How can Chinese sellers ship me a product to my house that only cost $1 and includes shipping?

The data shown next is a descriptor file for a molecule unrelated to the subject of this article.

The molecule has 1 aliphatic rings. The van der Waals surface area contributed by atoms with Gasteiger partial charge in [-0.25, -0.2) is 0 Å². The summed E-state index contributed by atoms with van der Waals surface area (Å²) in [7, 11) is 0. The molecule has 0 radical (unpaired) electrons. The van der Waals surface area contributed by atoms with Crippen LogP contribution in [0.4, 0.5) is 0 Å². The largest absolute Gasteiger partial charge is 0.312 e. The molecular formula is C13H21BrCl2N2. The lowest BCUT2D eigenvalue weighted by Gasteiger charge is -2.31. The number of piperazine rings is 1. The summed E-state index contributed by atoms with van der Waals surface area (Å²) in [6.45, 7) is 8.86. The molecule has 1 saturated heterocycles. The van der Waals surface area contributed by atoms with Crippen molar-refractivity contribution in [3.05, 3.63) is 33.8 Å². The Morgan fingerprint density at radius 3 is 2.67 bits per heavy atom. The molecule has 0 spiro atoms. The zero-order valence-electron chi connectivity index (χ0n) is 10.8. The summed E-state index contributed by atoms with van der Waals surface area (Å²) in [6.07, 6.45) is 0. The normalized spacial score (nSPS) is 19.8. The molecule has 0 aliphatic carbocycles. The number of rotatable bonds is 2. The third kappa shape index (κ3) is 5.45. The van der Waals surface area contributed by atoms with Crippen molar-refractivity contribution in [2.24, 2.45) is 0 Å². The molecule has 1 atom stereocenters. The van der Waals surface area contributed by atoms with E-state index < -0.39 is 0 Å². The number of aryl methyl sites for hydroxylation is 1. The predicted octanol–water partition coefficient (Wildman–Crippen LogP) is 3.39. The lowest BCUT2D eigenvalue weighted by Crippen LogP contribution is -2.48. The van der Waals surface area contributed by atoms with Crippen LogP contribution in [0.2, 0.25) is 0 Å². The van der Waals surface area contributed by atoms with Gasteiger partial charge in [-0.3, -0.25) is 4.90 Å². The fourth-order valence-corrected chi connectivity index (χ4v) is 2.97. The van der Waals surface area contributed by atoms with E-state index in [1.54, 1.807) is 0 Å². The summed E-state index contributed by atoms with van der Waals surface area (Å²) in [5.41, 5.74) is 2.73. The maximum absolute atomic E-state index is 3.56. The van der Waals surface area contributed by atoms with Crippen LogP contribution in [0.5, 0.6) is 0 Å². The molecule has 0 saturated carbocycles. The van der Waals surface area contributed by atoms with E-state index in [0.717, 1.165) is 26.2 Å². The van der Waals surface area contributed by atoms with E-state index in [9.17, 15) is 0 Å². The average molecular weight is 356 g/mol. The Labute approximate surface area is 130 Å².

The Chinese government subsidizes the shipping. Basically China struck a deal with the USPS that gave them the option to buy the remnant space on planes and containers heading for the US at a bulk rate.Since those planes and boats were going back and forth every day anyway, and the mail routes bringing the mail to people's houses happen every day anyway, the US government saw it as a way to bring in some extra revenue without increasing expenses. Unfortunately, they had no idea how wrong they were…When a factory ships to a US consumer via ePacket, they are paying nothing for the shipment. The Chinese government pays for it via their negotiated rate. That's why delivery dates aren't guaranteed - it ships when there's space available.While that all sounded good on paper, like most Government ventures someone didn't think through the impact, real cost, and the changes in behavior that would result from it. Unfortunately, the move has had a major negative impact to both the US economy and to the Post Office - while putting an exact dollar amount on it is hard to quantify, I personally consider it one of the largest economic failures of the last administration.Once it became less expensive to ship goods from China than it was to ship them across town, Chinese direct to consumer commerce increased - eBay and Amazon listings for lower cost goods and lower shipping costs direct from China pushed US sellers out of the market, and more eCommerce sites with goods drop shipped from China started popping up.All of that became revenue that American companies no longer got, revenue the US Government didn't get to tax, and revenue the Post Office doesn't receive that they would have received on a domestic shipment.In its first year (2022), more than 27 million packages were shipped from China this way, which resulted in a nearly $75 million loss for the Post Office. The Post Office now loses an estimated $1.10 per package. The losses come both from not properly accounting for all costs of the deal, a drop in revenue due to Chinese shippers that used to pay full price migrating to ePacket instead, and loss of domestic shipping revenue due to goods being purchased from China instead of here.An unknown number of private sector jobs have also been lost as a result, due to what I consider unfair competition resulting in corporate losses.For example, we might spend millions of dollars engineering a product and putting it on TV, with the ultimate goal being to drive that product to retail. Yet, before we are anywhere near that point, Chinese lower priced counterfeits are immediately available on Amazon, Alibaba, and other sites, where foreign sellers capitalize on the demand we are generating. That results in fewer sales for us, lower revenues, and more complaints about the product - since many consumers don't know they bought a knock off, when the counterfeit ends up being junk, they write negative reviews about the product and drive legitimate sales down further. And even for the ones that aren't blatant IP infringement (just very similar), there's no way to compete on price with a country that purposely devalues its own currency to widen the price gap, produces it cheaper, and delivers it for free.All because some government stooge thought they could make a few extra bucks.This “partnership” needs to go, and soon.